Each registrar hence has a named TPD lead (the lead TPD for their cluster) and point of contact although we like to adopt a friendly, informal approach and encourage the trainees to approach any of the TPDs with a query or difficulty.

We have an active Junior Doctors Forum and Trainee Committee which each meet at least once each term. The JDF is held by the registrars without the TPDs present so the group feels free to discuss any issues in private.

Wolverhampton VTS

The Wolverhampton Vocational Training Scheme has been established for many years. We foster a supportive, interactive environment where trainees are encouraged to shape and develop their own learning. Our aim is to produce informed, well rounded doctors fit for the challenges of modern-day General Practice.

Wolverhampton’s New Cross Hospital is a large teaching hospital with an excellent reputation for education and the majority of the scheme’s hospital posts are based there. The VTS meets on Thursday afternoon at the hospital’s Medical Institute which boasts great IT facilities and a well-stocked library.

The current Wolverhampton Training Programme Directors are Dr Rob Grinsted, Dr Saum Agarwal, Dr Isabelle Mantella and Dr Dilsher Singh who together have a wide range of experience in teaching and training.

Attractions of living and working in the area

Despite its name, the Black Country includes many beautiful parks, areas of outstanding natural beauty, modern and attractive architecture and a vibrant and welcoming population. It takes its name from the broad seam of anthracite coal which originally ran deep underground in the region and fuelled the early industries which grew up here. 

Although not marked on any map, the region has a clear and independent identity with a rich and varied history dating back many centuries to the early Anglo-Saxon period. It is known for its unique dialect which is acknowledged as the closest surviving version of the language to Elizabethan English. The area was also the birth-place of the Industrial Revolution in the 17th Century and became the heart of British Industry from the Victorian period onwards.

The modern-day Black Country lies just to the west of the Birmingham conurbation and is comprised of the Dudley, Sandwell, Walsall and
Wolverhampton localities with easy access to the central motorway system, air and rail services. Just to the west we also have the scenic
‘Green belt’ around the Midlands, including areas of South Staffordshire and Worcestershire, which make ideal places to commute from, with journey times varying from only a few minutes up to an hour.

There are many advantages of living and working in the Black Country. There is a rich sporting history with easy access to both Warwickshire and Worcestershire Cricket Clubs. For football fans, we have Wolverhampton Wanderers, West Bromwich Albion and Walsall FC. For more artistic pursuits there is the Wolverhampton Grand Theatre and the Oldbury Rep. For history buffs we have Dudley Castle and Zoo as well as the Black Country Living Museum. For those who enjoy shopping, the Merry Hill Centre is based in Dudley and the Mander Centre in Wolverhampton. Access to entertainments and facilities in central Birmingham is excellent with direct public transport services available from the centre of each Black Country locality.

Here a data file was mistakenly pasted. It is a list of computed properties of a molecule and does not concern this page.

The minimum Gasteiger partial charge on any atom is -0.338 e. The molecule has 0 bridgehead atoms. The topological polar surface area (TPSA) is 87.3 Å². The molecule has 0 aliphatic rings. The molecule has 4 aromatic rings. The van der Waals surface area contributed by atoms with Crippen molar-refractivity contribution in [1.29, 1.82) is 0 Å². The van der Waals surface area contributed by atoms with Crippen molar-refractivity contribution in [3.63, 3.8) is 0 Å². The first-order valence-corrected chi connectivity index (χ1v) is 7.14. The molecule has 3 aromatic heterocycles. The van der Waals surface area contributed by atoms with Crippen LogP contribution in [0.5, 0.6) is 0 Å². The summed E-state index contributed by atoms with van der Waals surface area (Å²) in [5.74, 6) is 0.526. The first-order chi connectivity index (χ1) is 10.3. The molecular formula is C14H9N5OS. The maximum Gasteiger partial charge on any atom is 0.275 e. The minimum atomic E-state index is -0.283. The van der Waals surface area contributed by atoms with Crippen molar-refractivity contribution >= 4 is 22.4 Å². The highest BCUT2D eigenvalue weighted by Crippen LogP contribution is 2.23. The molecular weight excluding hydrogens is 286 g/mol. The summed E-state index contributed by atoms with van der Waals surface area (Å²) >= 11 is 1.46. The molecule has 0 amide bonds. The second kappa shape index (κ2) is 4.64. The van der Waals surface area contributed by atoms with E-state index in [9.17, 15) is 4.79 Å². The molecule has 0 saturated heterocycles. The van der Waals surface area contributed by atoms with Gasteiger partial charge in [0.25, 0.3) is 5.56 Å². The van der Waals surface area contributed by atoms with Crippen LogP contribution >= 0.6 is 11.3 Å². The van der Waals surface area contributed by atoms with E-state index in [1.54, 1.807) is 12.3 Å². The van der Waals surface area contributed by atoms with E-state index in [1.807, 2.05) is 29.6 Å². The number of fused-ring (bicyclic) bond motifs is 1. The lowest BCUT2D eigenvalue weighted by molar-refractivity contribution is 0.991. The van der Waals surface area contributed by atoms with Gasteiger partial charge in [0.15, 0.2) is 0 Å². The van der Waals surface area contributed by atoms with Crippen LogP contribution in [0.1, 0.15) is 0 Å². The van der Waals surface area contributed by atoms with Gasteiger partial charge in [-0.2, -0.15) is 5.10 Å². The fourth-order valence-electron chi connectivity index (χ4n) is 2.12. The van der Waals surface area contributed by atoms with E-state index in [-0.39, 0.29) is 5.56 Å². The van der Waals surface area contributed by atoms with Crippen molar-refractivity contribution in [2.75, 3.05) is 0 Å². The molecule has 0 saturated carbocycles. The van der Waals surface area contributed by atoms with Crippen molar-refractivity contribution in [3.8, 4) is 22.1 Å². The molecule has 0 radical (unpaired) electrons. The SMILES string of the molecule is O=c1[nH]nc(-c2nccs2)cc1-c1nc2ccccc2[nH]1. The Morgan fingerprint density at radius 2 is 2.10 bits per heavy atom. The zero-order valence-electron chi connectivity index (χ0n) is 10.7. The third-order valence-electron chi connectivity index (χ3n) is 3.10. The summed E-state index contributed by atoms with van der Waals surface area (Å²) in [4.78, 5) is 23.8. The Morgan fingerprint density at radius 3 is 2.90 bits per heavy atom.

Overall, it’s a great place to live and work.

Key Contacts

To find out more information about living and working in The Black Country contact:

Dudley: Dr James Bullock TPD james.bullock@hee.nhs.uk 

Sandwell: Dr Charanpal Sikka TPD csikka@nhs.net 

Walsall: Dr Denise Dobie TPD denise.dobie@nhs.net

Wolverhampton: Dr Isabelle Mantella TPD  i.mantella@nhs.net

Information about the ST1 year

Black Country GP Trainees will spend 12 months in the ST1 year training in the hospital trust which forms the hub of their chosen VTS locality. During this period you will train in two specialities for a period of six months each. During this period you will receive clinical supervision from a nominated consultant in this department and educational supervision from the GP scheduled to be your trainer in your final training post. You will meet regularly with your ES through the year and they will also provide regular feedback through your ePortfolio.

On Thursday afternoons during the three eight-week teaching terms, you will be able to attend the VTS teaching sessions run by your local training programme directors. Outside of term time you will be encouraged to attend the self-directed and facilitated ‘cluster’ sessions instead. These are run by the trainees themselves and are integrated across the three ST years; usually being facilitated by an ST3. These teaching and learning events are specifically designed for GP trainees and appropriate to your career choice.

Information about the ST2 year

During the ST2 year you will train for six months in a hospital speciality training post in the local trust with the same arrangements for clinical and educational supervision as in the ST1 year. For the alternate six months you will train in one of the nearby GP training practices with an accredited GP trainer as your clinical supervisor. Your educational supervisor will remain the same trainer as before. You will train with anything up to three GP Registrar colleagues in the same practice and will be an integral member of the practice team. You will be given the necessary time and support to adapt to the new training environment and your trainer will ensure that you have an enjoyable and fruitful period of clinical experience. The VTS teaching and cluster sessions will continue in the same way as the ST1 year but you will be expected to attend a greater proportion of the sessions whilst you are training in General Practice.